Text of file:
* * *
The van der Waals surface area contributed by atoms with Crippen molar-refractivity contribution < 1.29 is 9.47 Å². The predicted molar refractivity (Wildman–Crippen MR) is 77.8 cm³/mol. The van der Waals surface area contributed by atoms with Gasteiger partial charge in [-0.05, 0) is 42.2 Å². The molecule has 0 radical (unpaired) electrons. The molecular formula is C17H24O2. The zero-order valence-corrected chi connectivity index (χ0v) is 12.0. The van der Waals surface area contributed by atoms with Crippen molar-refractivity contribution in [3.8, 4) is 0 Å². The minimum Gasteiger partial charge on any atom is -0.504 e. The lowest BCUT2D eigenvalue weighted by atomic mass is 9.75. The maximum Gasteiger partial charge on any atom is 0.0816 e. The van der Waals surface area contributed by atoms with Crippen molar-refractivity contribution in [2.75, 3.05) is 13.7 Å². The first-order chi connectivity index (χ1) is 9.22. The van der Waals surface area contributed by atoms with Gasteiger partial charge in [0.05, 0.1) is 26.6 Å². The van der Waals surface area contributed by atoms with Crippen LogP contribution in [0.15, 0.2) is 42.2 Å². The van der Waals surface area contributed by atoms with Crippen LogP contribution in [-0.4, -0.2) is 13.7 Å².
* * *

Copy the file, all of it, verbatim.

The van der Waals surface area contributed by atoms with Crippen molar-refractivity contribution < 1.29 is 9.47 Å². The predicted molar refractivity (Wildman–Crippen MR) is 77.8 cm³/mol. The van der Waals surface area contributed by atoms with Gasteiger partial charge in [-0.05, 0) is 42.2 Å². The molecule has 0 radical (unpaired) electrons. The molecular formula is C17H24O2. The zero-order valence-corrected chi connectivity index (χ0v) is 12.0. The van der Waals surface area contributed by atoms with Crippen molar-refractivity contribution in [3.8, 4) is 0 Å². The minimum Gasteiger partial charge on any atom is -0.504 e. The lowest BCUT2D eigenvalue weighted by atomic mass is 9.75. The maximum Gasteiger partial charge on any atom is 0.0816 e. The van der Waals surface area contributed by atoms with Crippen molar-refractivity contribution in [2.75, 3.05) is 13.7 Å². The first-order chi connectivity index (χ1) is 9.22. The van der Waals surface area contributed by atoms with Gasteiger partial charge in [0.05, 0.1) is 26.6 Å². The van der Waals surface area contributed by atoms with Crippen LogP contribution in [0.15, 0.2) is 42.2 Å². The van der Waals surface area contributed by atoms with Crippen LogP contribution in [-0.4, -0.2) is 13.7 Å².